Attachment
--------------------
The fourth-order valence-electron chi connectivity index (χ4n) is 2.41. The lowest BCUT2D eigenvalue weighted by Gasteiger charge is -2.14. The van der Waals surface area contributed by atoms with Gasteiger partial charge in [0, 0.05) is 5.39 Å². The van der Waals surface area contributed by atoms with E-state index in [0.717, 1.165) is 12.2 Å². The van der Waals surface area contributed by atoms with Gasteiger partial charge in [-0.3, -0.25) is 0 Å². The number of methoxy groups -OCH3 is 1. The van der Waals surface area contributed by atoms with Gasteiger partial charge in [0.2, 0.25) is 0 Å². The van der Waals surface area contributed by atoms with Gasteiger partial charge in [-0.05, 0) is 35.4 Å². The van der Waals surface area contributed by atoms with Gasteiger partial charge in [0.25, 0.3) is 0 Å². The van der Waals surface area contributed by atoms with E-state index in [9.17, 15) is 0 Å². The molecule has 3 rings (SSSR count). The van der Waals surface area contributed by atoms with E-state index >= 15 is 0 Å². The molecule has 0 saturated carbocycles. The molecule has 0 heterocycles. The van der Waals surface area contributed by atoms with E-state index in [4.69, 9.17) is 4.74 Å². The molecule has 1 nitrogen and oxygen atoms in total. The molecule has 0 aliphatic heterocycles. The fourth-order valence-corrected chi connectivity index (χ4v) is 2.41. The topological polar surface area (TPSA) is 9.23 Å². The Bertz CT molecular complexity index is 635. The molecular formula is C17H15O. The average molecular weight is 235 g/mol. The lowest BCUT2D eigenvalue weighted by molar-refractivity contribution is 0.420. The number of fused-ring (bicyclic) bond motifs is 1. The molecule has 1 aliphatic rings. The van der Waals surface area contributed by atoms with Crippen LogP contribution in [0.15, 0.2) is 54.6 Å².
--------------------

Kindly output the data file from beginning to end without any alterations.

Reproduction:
The fourth-order valence-electron chi connectivity index (χ4n) is 2.41. The lowest BCUT2D eigenvalue weighted by Gasteiger charge is -2.14. The van der Waals surface area contributed by atoms with Gasteiger partial charge in [0, 0.05) is 5.39 Å². The van der Waals surface area contributed by atoms with E-state index in [0.717, 1.165) is 12.2 Å². The van der Waals surface area contributed by atoms with Gasteiger partial charge in [-0.3, -0.25) is 0 Å². The number of methoxy groups -OCH3 is 1. The van der Waals surface area contributed by atoms with Gasteiger partial charge in [0.2, 0.25) is 0 Å². The van der Waals surface area contributed by atoms with Gasteiger partial charge in [-0.05, 0) is 35.4 Å². The van der Waals surface area contributed by atoms with Gasteiger partial charge in [0.25, 0.3) is 0 Å². The van der Waals surface area contributed by atoms with E-state index in [9.17, 15) is 0 Å². The molecule has 3 rings (SSSR count). The van der Waals surface area contributed by atoms with E-state index >= 15 is 0 Å². The molecule has 0 saturated carbocycles. The molecule has 0 heterocycles. The van der Waals surface area contributed by atoms with E-state index in [4.69, 9.17) is 4.74 Å². The molecule has 1 nitrogen and oxygen atoms in total. The molecule has 0 aliphatic heterocycles. The fourth-order valence-corrected chi connectivity index (χ4v) is 2.41. The topological polar surface area (TPSA) is 9.23 Å². The Bertz CT molecular complexity index is 635. The molecular formula is C17H15O. The average molecular weight is 235 g/mol. The lowest BCUT2D eigenvalue weighted by molar-refractivity contribution is 0.420. The number of fused-ring (bicyclic) bond motifs is 1. The molecule has 1 aliphatic rings. The van der Waals surface area contributed by atoms with Crippen LogP contribution in [0.15, 0.2) is 54.6 Å².